Sarah Wilcox, Anton van Helden and Stefanie Rixecker have just set off on a trip with Heritage Expeditions to the Kermadecs. Tune in to our blog for daily updates from their trip!
On board. Luggage stored. Lifeboat drill completed. Fuel pumped on. Now we’re waiting for a harbour pilot so we can leave the Port of Tauranga.
At 7.45 pm we will depart for the Kermadec Islands, the very most northerly specks of land that belong to New Zealand. I’m on board the Spirit of Enderby, a Heritage Expeditions vessel, with Anton van Helden and Stefanie Rixecker (and 48 others) and in a combo we will be bringing you highlights of the trip in a daily blog.
I’ve already met people from all over New Zealand, Australia, Norfolk Island (“I was born there”), Greece and Belgium, and remembered to say “spaceeba” to the Russian crew. We are birders, plant nerds, divers, whale spotters and tourists who are travelling to literally the end of the Earth to see what’s there.
I’ve come along because I want to see what these remote islands are like. They represent one extreme of New Zealand’s hugely varied environments that range from cold, windswept, subantarctic islands on the way to Antarctica to these tiny subtropical offshore islands half way to Tonga. I want to see for myself how the Kermadec pohutukawa tree, tui, cicada, and many other species are different to the ones I know on mainland New Zealand, and take a peek underwater too.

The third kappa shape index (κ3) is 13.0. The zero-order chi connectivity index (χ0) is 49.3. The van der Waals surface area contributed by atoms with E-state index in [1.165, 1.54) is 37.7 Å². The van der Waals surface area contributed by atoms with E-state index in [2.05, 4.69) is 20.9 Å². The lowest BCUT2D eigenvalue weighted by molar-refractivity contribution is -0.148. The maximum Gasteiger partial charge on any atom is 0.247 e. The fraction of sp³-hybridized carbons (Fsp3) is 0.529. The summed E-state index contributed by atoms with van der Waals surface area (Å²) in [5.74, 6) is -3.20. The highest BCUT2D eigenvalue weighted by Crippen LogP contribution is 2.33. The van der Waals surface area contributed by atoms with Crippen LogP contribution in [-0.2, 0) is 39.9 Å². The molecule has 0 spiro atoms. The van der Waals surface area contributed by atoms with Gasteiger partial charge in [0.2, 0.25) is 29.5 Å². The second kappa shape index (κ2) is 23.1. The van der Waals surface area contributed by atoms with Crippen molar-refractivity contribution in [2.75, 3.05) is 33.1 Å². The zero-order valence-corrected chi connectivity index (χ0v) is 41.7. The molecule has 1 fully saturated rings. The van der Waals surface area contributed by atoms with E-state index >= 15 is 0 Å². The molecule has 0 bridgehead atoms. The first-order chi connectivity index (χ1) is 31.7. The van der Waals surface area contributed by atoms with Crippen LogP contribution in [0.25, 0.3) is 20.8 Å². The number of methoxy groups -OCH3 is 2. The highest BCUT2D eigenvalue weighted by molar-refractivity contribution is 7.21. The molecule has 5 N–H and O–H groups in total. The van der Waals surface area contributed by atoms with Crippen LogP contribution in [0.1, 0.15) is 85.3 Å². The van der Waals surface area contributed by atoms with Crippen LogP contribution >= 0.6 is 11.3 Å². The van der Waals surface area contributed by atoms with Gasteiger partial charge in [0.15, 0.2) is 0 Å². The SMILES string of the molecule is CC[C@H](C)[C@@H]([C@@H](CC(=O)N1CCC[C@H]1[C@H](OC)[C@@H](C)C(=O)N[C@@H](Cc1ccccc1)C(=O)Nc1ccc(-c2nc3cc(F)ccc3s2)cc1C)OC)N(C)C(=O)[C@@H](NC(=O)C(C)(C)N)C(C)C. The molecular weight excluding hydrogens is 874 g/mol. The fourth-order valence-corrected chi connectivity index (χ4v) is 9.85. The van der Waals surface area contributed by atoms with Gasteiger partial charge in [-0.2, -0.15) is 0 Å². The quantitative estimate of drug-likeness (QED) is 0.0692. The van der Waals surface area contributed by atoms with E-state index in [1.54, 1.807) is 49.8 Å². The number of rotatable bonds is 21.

Legislation to create a new Kermadec Ocean Sanctuary is making its way through Parliament right now. It will be 620,000 square kilometres and protect the sea around the islands out to 200 nautical miles. When the sanctuary was announced in September 2015, it attracted worldwide media attention. I was given a folder, almost 5 cm thick, containing copies of the news media outputs from that time. There is global interest in our bold action to fully protect this unique part of our Exclusive Economic Zone. (Note that a marine reserve out to 12 nautical miles was created around each Kermadec island in 1990.)
The Kermadec Islands are the visible tips of a chain of volcanoes that continue a line from Ngauruhoe and Ruapehu through White Island northwards. More than 30 more don’t make it to the surface. The Kermadec Trench is to our east and reaches depths of around 10,000 m – one of the deepest parts of the ocean. The organisms that live here, enduring total darkness and intense pressure, are incredibly unusual. We’re only just beginning to understand what they are and mechanisms they use to survive.
So where to from here? We head north for 1000 km and by Tuesday afternoon will spot the first island, L’Esperance Rock. It was the hub of early sperm whaling in the Pacific. Then it’s on to Cheeseman, Curtis, Macauley and finally Raoul, the only island where we can land. Can’t wait!